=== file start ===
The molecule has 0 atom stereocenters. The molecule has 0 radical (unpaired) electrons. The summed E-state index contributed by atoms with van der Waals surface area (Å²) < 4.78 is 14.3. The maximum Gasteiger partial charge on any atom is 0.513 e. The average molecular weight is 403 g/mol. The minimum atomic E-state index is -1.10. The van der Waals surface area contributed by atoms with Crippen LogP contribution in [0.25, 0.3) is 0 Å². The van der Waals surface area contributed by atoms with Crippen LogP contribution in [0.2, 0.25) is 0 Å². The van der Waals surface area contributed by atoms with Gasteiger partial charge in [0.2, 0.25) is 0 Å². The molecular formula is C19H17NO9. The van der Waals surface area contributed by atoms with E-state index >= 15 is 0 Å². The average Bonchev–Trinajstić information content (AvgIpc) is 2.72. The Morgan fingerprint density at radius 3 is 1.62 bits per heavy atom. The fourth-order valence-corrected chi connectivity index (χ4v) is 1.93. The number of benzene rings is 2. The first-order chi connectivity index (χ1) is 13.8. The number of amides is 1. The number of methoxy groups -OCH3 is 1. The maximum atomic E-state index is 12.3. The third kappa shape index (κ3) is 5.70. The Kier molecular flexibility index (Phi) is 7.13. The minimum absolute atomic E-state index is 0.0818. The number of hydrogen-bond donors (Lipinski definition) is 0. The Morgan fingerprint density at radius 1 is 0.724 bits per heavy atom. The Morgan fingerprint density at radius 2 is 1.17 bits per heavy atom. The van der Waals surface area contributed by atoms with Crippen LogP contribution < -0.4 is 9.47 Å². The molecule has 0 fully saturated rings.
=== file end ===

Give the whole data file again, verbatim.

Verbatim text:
The molecule has 0 atom stereocenters. The molecule has 0 radical (unpaired) electrons. The summed E-state index contributed by atoms with van der Waals surface area (Å²) < 4.78 is 14.3. The maximum Gasteiger partial charge on any atom is 0.513 e. The average molecular weight is 403 g/mol. The minimum atomic E-state index is -1.10. The van der Waals surface area contributed by atoms with Crippen LogP contribution in [0.25, 0.3) is 0 Å². The van der Waals surface area contributed by atoms with Crippen LogP contribution in [0.2, 0.25) is 0 Å². The van der Waals surface area contributed by atoms with Gasteiger partial charge in [0.2, 0.25) is 0 Å². The molecular formula is C19H17NO9. The van der Waals surface area contributed by atoms with E-state index >= 15 is 0 Å². The average Bonchev–Trinajstić information content (AvgIpc) is 2.72. The Morgan fingerprint density at radius 3 is 1.62 bits per heavy atom. The fourth-order valence-corrected chi connectivity index (χ4v) is 1.93. The number of benzene rings is 2. The first-order chi connectivity index (χ1) is 13.8. The number of amides is 1. The number of methoxy groups -OCH3 is 1. The maximum atomic E-state index is 12.3. The third kappa shape index (κ3) is 5.70. The Kier molecular flexibility index (Phi) is 7.13. The minimum absolute atomic E-state index is 0.0818. The number of hydrogen-bond donors (Lipinski definition) is 0. The Morgan fingerprint density at radius 1 is 0.724 bits per heavy atom. The Morgan fingerprint density at radius 2 is 1.17 bits per heavy atom. The van der Waals surface area contributed by atoms with Crippen LogP contribution < -0.4 is 9.47 Å². The molecule has 0 fully saturated rings.